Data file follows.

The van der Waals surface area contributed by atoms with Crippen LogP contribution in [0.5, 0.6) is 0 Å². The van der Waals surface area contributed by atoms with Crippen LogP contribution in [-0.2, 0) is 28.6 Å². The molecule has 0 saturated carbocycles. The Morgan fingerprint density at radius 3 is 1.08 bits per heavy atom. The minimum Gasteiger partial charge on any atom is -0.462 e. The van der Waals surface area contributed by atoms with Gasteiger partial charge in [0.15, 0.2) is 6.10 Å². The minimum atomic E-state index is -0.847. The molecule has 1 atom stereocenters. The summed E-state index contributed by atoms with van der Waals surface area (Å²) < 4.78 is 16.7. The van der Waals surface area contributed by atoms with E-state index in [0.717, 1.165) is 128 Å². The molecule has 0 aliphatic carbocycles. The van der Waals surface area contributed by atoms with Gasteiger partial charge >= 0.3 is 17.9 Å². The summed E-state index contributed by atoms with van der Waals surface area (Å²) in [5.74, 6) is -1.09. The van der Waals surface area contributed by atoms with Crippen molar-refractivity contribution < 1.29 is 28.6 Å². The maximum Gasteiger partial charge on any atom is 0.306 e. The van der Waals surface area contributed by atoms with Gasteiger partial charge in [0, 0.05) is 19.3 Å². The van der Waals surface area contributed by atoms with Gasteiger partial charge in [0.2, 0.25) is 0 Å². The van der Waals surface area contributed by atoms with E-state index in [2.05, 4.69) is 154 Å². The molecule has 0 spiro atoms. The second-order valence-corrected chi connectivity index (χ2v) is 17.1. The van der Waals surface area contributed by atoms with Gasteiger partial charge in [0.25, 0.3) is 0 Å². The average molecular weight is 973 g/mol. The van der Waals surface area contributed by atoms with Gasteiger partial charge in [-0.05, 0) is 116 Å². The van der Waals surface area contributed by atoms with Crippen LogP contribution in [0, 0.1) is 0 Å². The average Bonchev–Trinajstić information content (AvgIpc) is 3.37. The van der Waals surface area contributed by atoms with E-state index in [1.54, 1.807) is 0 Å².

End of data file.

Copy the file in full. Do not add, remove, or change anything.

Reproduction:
The van der Waals surface area contributed by atoms with Crippen LogP contribution in [0.5, 0.6) is 0 Å². The van der Waals surface area contributed by atoms with Crippen LogP contribution in [-0.2, 0) is 28.6 Å². The molecule has 0 saturated carbocycles. The Morgan fingerprint density at radius 3 is 1.08 bits per heavy atom. The minimum Gasteiger partial charge on any atom is -0.462 e. The van der Waals surface area contributed by atoms with Gasteiger partial charge in [0.15, 0.2) is 6.10 Å². The minimum atomic E-state index is -0.847. The molecule has 1 atom stereocenters. The summed E-state index contributed by atoms with van der Waals surface area (Å²) < 4.78 is 16.7. The van der Waals surface area contributed by atoms with E-state index in [0.717, 1.165) is 128 Å². The molecule has 0 aliphatic carbocycles. The van der Waals surface area contributed by atoms with Gasteiger partial charge >= 0.3 is 17.9 Å². The summed E-state index contributed by atoms with van der Waals surface area (Å²) in [5.74, 6) is -1.09. The van der Waals surface area contributed by atoms with Crippen molar-refractivity contribution < 1.29 is 28.6 Å². The maximum Gasteiger partial charge on any atom is 0.306 e. The van der Waals surface area contributed by atoms with Gasteiger partial charge in [0, 0.05) is 19.3 Å². The van der Waals surface area contributed by atoms with Gasteiger partial charge in [0.2, 0.25) is 0 Å². The van der Waals surface area contributed by atoms with E-state index in [2.05, 4.69) is 154 Å². The molecule has 0 spiro atoms. The second-order valence-corrected chi connectivity index (χ2v) is 17.1. The van der Waals surface area contributed by atoms with Gasteiger partial charge in [0.25, 0.3) is 0 Å². The average molecular weight is 973 g/mol. The van der Waals surface area contributed by atoms with Gasteiger partial charge in [-0.05, 0) is 116 Å². The van der Waals surface area contributed by atoms with Crippen LogP contribution in [0, 0.1) is 0 Å². The average Bonchev–Trinajstić information content (AvgIpc) is 3.37. The van der Waals surface area contributed by atoms with E-state index in [1.54, 1.807) is 0 Å².